Jennifer Szalai writes:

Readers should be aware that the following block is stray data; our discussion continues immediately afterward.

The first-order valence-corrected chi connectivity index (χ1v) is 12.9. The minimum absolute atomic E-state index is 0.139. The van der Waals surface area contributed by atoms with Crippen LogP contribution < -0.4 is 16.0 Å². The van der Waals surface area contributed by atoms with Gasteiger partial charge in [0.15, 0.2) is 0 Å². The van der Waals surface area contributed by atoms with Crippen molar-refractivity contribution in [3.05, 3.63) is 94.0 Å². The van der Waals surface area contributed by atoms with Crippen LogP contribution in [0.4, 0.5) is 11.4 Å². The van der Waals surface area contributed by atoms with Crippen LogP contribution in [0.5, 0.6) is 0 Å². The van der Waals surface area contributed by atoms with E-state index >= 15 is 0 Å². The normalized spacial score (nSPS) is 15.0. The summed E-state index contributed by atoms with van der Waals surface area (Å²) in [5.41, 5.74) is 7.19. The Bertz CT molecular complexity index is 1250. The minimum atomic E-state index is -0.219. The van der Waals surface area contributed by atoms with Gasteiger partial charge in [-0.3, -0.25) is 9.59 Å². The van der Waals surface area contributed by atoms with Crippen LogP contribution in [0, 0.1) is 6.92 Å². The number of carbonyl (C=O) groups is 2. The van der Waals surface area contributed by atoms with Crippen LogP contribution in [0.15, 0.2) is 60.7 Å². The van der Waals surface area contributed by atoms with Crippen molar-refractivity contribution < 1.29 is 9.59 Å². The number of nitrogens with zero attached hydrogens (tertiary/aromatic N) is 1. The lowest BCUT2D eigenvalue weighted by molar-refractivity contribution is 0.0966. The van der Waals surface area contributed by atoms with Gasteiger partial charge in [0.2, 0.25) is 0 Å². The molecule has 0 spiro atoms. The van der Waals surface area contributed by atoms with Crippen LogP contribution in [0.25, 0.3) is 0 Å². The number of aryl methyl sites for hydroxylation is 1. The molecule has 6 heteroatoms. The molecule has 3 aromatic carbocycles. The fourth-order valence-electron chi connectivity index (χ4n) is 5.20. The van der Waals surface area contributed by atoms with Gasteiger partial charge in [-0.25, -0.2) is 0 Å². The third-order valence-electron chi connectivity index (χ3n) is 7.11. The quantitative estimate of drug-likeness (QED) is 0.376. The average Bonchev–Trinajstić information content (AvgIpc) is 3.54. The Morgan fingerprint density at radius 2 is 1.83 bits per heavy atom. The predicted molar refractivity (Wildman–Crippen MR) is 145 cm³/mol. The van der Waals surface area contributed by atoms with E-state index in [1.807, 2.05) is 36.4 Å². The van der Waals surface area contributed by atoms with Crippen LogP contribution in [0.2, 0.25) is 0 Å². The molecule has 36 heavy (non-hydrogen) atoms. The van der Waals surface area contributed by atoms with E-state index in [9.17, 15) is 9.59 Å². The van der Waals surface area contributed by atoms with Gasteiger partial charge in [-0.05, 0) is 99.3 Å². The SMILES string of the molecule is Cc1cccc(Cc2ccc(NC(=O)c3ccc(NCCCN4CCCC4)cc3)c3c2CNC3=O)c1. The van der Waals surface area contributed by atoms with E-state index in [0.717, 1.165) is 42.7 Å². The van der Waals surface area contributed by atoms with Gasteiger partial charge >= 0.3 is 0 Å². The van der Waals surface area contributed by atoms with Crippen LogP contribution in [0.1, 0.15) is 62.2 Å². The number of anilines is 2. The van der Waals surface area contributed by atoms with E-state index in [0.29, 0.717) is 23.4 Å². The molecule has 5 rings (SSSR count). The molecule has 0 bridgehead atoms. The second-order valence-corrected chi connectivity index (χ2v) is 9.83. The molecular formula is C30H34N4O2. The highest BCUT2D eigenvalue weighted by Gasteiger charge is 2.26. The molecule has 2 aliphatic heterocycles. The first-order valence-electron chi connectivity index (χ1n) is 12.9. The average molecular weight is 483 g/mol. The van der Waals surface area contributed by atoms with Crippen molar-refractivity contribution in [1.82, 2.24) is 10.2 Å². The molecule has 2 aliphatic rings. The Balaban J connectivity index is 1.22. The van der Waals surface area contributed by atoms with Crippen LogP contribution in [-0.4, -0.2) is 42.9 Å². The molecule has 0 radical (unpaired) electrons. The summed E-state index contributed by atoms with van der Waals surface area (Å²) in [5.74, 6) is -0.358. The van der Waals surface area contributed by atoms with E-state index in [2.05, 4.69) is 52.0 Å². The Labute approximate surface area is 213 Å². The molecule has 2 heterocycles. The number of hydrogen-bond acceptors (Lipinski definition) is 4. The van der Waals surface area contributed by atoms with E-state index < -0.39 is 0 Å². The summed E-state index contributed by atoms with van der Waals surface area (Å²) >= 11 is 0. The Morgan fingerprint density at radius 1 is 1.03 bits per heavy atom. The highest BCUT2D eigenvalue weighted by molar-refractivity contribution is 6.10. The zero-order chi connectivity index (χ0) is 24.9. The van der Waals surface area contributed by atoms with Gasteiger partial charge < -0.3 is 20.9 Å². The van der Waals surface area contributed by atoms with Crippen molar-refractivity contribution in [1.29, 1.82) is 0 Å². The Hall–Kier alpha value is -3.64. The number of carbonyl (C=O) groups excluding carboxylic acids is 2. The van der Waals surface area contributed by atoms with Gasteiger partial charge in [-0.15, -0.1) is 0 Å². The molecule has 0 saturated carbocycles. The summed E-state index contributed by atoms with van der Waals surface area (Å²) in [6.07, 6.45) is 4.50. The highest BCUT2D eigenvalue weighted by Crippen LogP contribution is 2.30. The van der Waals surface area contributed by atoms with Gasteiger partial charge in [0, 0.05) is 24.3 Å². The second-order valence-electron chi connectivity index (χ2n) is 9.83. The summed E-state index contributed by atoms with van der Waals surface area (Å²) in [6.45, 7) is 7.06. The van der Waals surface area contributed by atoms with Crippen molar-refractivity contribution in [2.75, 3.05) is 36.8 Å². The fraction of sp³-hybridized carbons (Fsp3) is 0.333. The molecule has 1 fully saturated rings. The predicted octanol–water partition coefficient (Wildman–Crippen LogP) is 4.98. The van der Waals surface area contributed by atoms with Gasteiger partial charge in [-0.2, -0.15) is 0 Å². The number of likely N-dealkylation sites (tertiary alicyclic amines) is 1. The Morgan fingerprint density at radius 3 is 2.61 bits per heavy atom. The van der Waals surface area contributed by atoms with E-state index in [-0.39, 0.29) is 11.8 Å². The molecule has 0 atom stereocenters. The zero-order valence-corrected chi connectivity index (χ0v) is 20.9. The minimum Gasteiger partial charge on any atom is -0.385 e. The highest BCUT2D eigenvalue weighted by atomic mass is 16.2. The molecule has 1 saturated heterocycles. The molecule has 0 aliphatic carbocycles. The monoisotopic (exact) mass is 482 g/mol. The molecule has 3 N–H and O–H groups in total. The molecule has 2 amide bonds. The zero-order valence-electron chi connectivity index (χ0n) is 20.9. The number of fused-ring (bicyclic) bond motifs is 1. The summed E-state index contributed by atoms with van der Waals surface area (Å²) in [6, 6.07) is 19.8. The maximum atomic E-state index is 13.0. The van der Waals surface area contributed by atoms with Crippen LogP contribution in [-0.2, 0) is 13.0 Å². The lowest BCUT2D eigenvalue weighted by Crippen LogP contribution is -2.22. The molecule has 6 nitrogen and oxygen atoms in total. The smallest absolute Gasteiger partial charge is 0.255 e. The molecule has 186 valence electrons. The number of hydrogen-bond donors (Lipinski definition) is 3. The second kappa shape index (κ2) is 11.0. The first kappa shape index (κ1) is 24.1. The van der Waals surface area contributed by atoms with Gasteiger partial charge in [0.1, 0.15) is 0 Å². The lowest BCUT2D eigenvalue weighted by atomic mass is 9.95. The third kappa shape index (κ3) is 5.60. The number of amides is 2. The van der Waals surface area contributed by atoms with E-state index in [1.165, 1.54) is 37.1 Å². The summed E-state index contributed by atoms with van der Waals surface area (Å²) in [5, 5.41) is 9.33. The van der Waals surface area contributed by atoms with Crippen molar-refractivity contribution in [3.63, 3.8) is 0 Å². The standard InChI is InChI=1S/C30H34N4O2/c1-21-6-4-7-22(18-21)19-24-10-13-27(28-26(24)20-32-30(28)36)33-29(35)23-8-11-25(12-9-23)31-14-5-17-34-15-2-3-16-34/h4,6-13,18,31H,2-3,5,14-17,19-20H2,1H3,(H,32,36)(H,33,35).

For a Hungarian to call a novel The Melancholy of Resistance (Az ellenállás melankóliája) could be an exercise in truthtelling, a peeling away of illusions, or else a play on the national stereotype of Magyar dolefulness and gloom.[*] László Krasznahorkai seems to be trying to do both, though some of his most enthusiastic champions outside Hungary have seized on the grand themes of his work while paying little attention to the sly comedy that subverts any pretensions to grandeur. W.G. Sebald called The Melancholy of Resistance ‘a book about a world into which the Leviathan has returned’, and Susan Sontag saw it as ‘both an anatomy of desolation, desolation at its most appalling, and a stirring manual of resistance to desolation – through inwardness’. Such endorsements have about them the ring of good intentions, as well as truth, but the emphasis on lugubrious profundities (Sontag’s em-dashed pause only ups the earnest ante) makes it sound as if Krasznahorkai’s fiction takes itself as seriously as Sontag’s does.